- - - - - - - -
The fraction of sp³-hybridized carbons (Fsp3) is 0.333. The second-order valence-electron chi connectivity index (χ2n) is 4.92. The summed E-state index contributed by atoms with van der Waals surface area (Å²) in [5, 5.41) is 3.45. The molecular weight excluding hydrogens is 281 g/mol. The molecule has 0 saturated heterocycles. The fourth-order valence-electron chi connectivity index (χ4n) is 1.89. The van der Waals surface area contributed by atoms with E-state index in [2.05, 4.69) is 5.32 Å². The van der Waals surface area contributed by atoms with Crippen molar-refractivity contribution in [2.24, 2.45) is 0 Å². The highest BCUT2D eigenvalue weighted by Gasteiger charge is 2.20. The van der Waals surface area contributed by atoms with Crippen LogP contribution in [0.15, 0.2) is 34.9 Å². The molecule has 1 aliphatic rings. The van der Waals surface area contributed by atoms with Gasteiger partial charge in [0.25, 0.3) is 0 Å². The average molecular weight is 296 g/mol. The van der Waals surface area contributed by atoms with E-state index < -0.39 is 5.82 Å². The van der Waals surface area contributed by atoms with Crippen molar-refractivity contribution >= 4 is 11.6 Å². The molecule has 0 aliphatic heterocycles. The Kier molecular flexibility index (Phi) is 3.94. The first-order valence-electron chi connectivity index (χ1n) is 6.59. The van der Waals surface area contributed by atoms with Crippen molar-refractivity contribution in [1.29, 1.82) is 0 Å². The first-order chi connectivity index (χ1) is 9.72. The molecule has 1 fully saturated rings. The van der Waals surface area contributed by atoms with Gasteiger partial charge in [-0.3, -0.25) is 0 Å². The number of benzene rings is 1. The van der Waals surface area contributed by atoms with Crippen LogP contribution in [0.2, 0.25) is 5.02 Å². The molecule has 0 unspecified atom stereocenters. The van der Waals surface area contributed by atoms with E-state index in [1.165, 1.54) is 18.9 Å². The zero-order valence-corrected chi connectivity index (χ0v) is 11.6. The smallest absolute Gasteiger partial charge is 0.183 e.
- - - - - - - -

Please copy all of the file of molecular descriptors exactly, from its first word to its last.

The fraction of sp³-hybridized carbons (Fsp3) is 0.333. The second-order valence-electron chi connectivity index (χ2n) is 4.92. The summed E-state index contributed by atoms with van der Waals surface area (Å²) in [5, 5.41) is 3.45. The molecular weight excluding hydrogens is 281 g/mol. The molecule has 0 saturated heterocycles. The fourth-order valence-electron chi connectivity index (χ4n) is 1.89. The van der Waals surface area contributed by atoms with E-state index in [2.05, 4.69) is 5.32 Å². The van der Waals surface area contributed by atoms with Crippen molar-refractivity contribution in [2.24, 2.45) is 0 Å². The highest BCUT2D eigenvalue weighted by Gasteiger charge is 2.20. The van der Waals surface area contributed by atoms with Crippen LogP contribution in [0.15, 0.2) is 34.9 Å². The molecule has 1 aliphatic rings. The van der Waals surface area contributed by atoms with Gasteiger partial charge in [0.25, 0.3) is 0 Å². The average molecular weight is 296 g/mol. The van der Waals surface area contributed by atoms with E-state index < -0.39 is 5.82 Å². The van der Waals surface area contributed by atoms with Crippen molar-refractivity contribution >= 4 is 11.6 Å². The molecule has 0 aliphatic heterocycles. The Kier molecular flexibility index (Phi) is 3.94. The first-order valence-electron chi connectivity index (χ1n) is 6.59. The van der Waals surface area contributed by atoms with Crippen molar-refractivity contribution in [1.29, 1.82) is 0 Å². The first-order chi connectivity index (χ1) is 9.72. The molecule has 1 fully saturated rings. The van der Waals surface area contributed by atoms with Gasteiger partial charge in [-0.3, -0.25) is 0 Å². The number of benzene rings is 1. The van der Waals surface area contributed by atoms with Crippen LogP contribution in [0.2, 0.25) is 5.02 Å². The molecule has 0 unspecified atom stereocenters. The van der Waals surface area contributed by atoms with E-state index in [1.165, 1.54) is 18.9 Å². The zero-order valence-corrected chi connectivity index (χ0v) is 11.6. The smallest absolute Gasteiger partial charge is 0.183 e.